My experience: ‘hostage-taking is the most heinous and traumatic of crimes’

My experience: ‘hostage-taking is the most heinous and traumatic of crimes’

Ben Hockman, one of our most recent volunteer recruits explains why he wanted to join Hostage International.


“Hostage-taking is the most heinous and traumatic of crimes because you can’t get over it.


“If you are taken hostage and returned there are huge challenges in adapting back into life for you, your family, and your loved ones; but if you never return then there is no closure for your loved ones, leading to a lifetime of non-closure. Then there is a long period of grief and on-going, often massive, trauma.”


In a personal bid to make this picture less bleak, Ben has recently signed up to support Hostage International, not only as a volunteer caseworker, but also as a regular donor, as he has a deep understanding around how much people affected by this extraordinary and destructive crime need ongoing support.


Ben lived and worked for an international business risk consultancy in central and south America for the best part of two decades, including in Colombia for eight years, so was no stranger to the prevalence of kidnaps.


During his work he was once held up at gunpoint in Mexico near the US border by a drugs cartel but described his experience and escape as ‘very lucky’, explaining that it could easily have gone the other way.


But it was living in Colombia through some of the country’s most unstable years that he saw the intense and on-going impact of kidnappings among his friends and colleagues.


“I know of very few Colombians of my age – early forties – who have not had direct experience of kidnappings, whether a close friend or immediate family member – a mum, dad, brother or sister.


“One of my best friends in Colombia, his mum was taken by FARC and killed, and sadly this isn’t unusual. Everyone has similar stories and I remember thinking what were the chances that it wouldn’t happen to me – pretty low – so in some ways I felt quite fortunate.”


Ben met his wife in Colombia, a country he dearly loves and which they had no intention of leaving, until they were expecting their child.


“It was almost like waking from a dream.


“We realised that we didn’t want to raise our child against the backdrop of this ‘normal’ reality we were living; always carrying a second ‘decoy’ wallet, having tracking apps on our phones, and the fact that in reality, it was ‘when not if’ someone would go missing.”


The couple now live with their daughter in the UK where Ben works in cyber-security. As well as being a devoted husband and dad, he now also gives his time to Hostage International.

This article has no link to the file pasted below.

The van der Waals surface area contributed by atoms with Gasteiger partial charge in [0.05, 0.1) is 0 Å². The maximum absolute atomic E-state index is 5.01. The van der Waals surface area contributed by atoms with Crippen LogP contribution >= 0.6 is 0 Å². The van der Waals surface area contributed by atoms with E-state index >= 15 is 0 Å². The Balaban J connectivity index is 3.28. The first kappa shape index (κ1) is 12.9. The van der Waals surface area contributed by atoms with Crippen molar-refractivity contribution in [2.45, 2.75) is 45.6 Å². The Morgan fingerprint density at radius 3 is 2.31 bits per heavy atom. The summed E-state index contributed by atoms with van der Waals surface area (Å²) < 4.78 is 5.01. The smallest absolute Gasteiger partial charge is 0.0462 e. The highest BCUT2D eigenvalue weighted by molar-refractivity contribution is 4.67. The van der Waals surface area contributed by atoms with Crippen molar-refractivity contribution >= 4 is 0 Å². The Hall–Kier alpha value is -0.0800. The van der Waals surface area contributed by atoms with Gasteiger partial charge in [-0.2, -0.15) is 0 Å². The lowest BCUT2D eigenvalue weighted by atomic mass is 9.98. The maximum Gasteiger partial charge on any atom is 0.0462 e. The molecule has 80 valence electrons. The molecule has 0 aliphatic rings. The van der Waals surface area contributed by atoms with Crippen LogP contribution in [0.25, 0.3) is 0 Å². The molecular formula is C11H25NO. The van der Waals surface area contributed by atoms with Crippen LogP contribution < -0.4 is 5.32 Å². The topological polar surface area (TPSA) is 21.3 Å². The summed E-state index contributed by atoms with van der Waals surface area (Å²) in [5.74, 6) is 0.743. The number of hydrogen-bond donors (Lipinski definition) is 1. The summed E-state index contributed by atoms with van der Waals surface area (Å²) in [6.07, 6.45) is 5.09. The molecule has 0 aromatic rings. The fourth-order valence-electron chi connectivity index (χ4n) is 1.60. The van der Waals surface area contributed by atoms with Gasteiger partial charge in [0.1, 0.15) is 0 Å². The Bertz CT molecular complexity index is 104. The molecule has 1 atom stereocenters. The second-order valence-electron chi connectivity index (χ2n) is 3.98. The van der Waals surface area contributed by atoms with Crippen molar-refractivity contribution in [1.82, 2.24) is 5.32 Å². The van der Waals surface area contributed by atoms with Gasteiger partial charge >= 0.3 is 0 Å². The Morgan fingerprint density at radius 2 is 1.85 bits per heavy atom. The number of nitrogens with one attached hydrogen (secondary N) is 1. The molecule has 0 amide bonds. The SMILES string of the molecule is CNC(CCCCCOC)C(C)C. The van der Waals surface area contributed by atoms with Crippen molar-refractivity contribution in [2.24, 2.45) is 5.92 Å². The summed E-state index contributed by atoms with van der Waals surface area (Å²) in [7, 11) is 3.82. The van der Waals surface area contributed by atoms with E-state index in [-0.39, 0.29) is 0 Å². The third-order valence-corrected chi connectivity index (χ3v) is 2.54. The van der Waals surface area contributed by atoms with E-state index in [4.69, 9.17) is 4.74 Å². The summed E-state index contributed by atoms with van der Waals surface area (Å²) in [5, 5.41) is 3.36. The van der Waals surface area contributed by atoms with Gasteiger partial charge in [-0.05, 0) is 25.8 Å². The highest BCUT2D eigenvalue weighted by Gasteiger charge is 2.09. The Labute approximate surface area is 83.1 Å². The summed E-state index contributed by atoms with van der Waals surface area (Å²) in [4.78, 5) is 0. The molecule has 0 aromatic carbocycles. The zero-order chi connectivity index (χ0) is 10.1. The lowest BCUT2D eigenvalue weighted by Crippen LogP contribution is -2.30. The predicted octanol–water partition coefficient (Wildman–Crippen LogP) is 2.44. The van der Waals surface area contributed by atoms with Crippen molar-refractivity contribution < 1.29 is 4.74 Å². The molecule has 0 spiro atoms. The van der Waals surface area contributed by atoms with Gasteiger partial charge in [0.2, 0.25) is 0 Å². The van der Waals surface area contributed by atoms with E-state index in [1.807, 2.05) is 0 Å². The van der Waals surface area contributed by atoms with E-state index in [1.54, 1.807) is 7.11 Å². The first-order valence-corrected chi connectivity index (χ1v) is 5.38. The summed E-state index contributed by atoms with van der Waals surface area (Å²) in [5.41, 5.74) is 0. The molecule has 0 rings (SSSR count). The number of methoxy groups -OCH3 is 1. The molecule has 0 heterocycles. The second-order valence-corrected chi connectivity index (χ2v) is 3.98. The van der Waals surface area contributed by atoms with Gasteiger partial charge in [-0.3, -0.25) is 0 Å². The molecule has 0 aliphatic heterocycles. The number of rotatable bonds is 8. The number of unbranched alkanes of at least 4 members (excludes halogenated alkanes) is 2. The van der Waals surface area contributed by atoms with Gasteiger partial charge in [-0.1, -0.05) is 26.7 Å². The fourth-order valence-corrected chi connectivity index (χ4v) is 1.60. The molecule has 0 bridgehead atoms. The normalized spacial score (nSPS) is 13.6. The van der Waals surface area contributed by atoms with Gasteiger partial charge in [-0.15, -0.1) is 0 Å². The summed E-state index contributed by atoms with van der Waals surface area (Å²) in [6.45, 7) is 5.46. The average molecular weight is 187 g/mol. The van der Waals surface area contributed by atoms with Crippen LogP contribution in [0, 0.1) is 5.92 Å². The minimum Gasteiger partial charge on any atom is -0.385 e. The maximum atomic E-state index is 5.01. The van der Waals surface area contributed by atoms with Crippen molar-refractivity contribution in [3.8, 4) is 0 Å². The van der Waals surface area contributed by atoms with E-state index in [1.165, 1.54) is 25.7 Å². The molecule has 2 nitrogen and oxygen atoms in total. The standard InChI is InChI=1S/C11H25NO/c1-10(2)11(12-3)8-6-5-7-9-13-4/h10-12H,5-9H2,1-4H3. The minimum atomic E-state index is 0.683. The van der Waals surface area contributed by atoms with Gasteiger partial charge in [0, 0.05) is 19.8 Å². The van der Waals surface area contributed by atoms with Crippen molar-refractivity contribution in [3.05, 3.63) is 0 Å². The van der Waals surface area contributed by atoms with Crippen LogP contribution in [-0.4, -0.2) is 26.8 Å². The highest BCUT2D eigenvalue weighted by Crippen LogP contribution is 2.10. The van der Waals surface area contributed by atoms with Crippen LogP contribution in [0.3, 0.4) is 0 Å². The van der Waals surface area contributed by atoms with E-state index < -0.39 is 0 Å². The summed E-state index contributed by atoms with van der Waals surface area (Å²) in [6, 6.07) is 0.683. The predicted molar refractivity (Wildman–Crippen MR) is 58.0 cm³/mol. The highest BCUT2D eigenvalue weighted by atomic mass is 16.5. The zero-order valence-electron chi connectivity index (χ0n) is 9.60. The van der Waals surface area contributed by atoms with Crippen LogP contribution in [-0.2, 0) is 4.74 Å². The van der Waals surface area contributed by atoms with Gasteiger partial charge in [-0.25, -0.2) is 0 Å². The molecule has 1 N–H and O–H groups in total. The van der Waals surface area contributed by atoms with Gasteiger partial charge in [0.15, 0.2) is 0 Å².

While Hostage International’s expertise lies in supporting those affected by kidnaps outside their home country, Ben highlights how real it is for many people across the world. When working as a security consultant in Latin America he saw Australians, Canadians, Americans, and Brits all affected, and saw many families living in intense and perpetual fear.


“That fear that people were living in has stayed with me.


“It is the intention and the deliberate fear behind hostage taking which makes it so heinous; while cancer or road accidents are terrible, they aren’t intentional like hostage-taking which isn’t an accident,” Ben explains.


Across many of the key countries in which Hostage International provides support, hostage-taking remains a genuinely extraordinary crime, of which few know or understand.

“This is why I want to support Hostage International,” explains Ben.

“It is a niche charity and I know it’s harder to get funding and spread awareness as it is not on many people’s radars – unless it happens to you or someone you know. Then you never forget.”


 Ben Hockman is bilingual in Spanish and English and brings his specialist knowledge of South and Central America to the Hostage International Team. If you are inspired by Ben’s story and would also like to give a regular gift to Hostage International, please do so here


Ben shared his story as part of  International Volunteer Day. The United Nations Volunteers Programme coordinates International Volunteer Day on 5 December every year to recognise and promote the tireless work of not just UN Volunteers, but volunteers across the globe. Find out more here.



December 2021

Image of a landscape in Colombia ©Ben Hockman

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My experience: ‘hostage-taking is the most heinous and traumatic of crimes’
My experience: ‘hostage-taking is the most heinous and traumatic of crimes’